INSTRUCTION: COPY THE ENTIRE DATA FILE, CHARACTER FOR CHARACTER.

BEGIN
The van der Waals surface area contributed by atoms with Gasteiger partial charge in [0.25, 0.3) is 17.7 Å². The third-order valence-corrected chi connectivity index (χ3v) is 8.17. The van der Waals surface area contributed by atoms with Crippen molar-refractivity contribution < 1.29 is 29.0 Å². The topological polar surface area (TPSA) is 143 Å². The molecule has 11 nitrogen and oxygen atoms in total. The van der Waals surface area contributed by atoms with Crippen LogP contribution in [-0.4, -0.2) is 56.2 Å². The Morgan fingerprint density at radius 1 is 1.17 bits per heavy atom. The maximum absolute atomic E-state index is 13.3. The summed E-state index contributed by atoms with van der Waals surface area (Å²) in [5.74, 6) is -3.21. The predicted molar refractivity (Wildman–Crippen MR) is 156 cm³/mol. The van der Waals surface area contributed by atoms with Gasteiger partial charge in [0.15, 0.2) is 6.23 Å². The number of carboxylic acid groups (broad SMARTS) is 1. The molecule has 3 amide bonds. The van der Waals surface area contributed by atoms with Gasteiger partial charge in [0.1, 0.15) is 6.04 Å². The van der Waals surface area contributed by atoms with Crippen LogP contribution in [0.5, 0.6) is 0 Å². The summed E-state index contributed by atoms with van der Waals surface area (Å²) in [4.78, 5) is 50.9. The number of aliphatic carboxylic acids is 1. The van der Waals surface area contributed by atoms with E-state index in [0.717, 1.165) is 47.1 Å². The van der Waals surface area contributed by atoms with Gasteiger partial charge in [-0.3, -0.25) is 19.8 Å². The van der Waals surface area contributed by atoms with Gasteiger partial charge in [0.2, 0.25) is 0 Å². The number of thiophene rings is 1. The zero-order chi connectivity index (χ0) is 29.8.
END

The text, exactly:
The van der Waals surface area contributed by atoms with Gasteiger partial charge in [0.25, 0.3) is 17.7 Å². The third-order valence-corrected chi connectivity index (χ3v) is 8.17. The van der Waals surface area contributed by atoms with Crippen molar-refractivity contribution < 1.29 is 29.0 Å². The topological polar surface area (TPSA) is 143 Å². The molecule has 11 nitrogen and oxygen atoms in total. The van der Waals surface area contributed by atoms with Crippen LogP contribution in [-0.4, -0.2) is 56.2 Å². The Morgan fingerprint density at radius 1 is 1.17 bits per heavy atom. The maximum absolute atomic E-state index is 13.3. The summed E-state index contributed by atoms with van der Waals surface area (Å²) in [5.74, 6) is -3.21. The predicted molar refractivity (Wildman–Crippen MR) is 156 cm³/mol. The van der Waals surface area contributed by atoms with Gasteiger partial charge in [0.15, 0.2) is 6.23 Å². The number of carboxylic acid groups (broad SMARTS) is 1. The molecule has 3 amide bonds. The van der Waals surface area contributed by atoms with Gasteiger partial charge in [0.1, 0.15) is 6.04 Å². The van der Waals surface area contributed by atoms with Crippen LogP contribution in [0.5, 0.6) is 0 Å². The summed E-state index contributed by atoms with van der Waals surface area (Å²) in [4.78, 5) is 50.9. The number of aliphatic carboxylic acids is 1. The van der Waals surface area contributed by atoms with E-state index in [0.717, 1.165) is 47.1 Å². The van der Waals surface area contributed by atoms with Gasteiger partial charge in [-0.3, -0.25) is 19.8 Å². The van der Waals surface area contributed by atoms with Gasteiger partial charge in [0.2, 0.25) is 0 Å². The number of thiophene rings is 1. The zero-order chi connectivity index (χ0) is 29.8.